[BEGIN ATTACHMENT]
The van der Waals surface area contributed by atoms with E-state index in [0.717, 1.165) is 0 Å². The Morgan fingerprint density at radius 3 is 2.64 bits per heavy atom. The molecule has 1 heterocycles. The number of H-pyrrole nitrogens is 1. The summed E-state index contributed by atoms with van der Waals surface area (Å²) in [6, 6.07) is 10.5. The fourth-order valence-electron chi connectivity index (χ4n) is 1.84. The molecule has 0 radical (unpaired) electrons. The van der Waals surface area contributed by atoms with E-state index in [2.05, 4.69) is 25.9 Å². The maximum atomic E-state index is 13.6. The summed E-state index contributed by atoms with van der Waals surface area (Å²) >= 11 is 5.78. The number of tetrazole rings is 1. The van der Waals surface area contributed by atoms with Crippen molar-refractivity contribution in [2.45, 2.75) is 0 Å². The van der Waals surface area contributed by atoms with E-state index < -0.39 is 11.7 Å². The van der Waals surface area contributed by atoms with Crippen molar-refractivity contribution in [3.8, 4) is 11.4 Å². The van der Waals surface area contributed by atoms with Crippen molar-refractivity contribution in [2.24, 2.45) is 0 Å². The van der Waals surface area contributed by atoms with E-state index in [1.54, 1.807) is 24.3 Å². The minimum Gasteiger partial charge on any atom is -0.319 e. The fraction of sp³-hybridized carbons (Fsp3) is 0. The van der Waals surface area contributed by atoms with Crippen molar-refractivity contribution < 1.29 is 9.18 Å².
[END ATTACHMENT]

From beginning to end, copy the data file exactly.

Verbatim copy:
The van der Waals surface area contributed by atoms with E-state index in [0.717, 1.165) is 0 Å². The Morgan fingerprint density at radius 3 is 2.64 bits per heavy atom. The molecule has 1 heterocycles. The number of H-pyrrole nitrogens is 1. The summed E-state index contributed by atoms with van der Waals surface area (Å²) in [6, 6.07) is 10.5. The fourth-order valence-electron chi connectivity index (χ4n) is 1.84. The molecule has 0 radical (unpaired) electrons. The van der Waals surface area contributed by atoms with E-state index in [2.05, 4.69) is 25.9 Å². The maximum atomic E-state index is 13.6. The summed E-state index contributed by atoms with van der Waals surface area (Å²) >= 11 is 5.78. The number of tetrazole rings is 1. The van der Waals surface area contributed by atoms with Crippen molar-refractivity contribution in [2.45, 2.75) is 0 Å². The van der Waals surface area contributed by atoms with E-state index < -0.39 is 11.7 Å². The van der Waals surface area contributed by atoms with Crippen molar-refractivity contribution in [3.8, 4) is 11.4 Å². The van der Waals surface area contributed by atoms with Crippen molar-refractivity contribution in [2.24, 2.45) is 0 Å². The van der Waals surface area contributed by atoms with E-state index in [1.54, 1.807) is 24.3 Å². The minimum Gasteiger partial charge on any atom is -0.319 e. The fraction of sp³-hybridized carbons (Fsp3) is 0. The van der Waals surface area contributed by atoms with Crippen molar-refractivity contribution < 1.29 is 9.18 Å².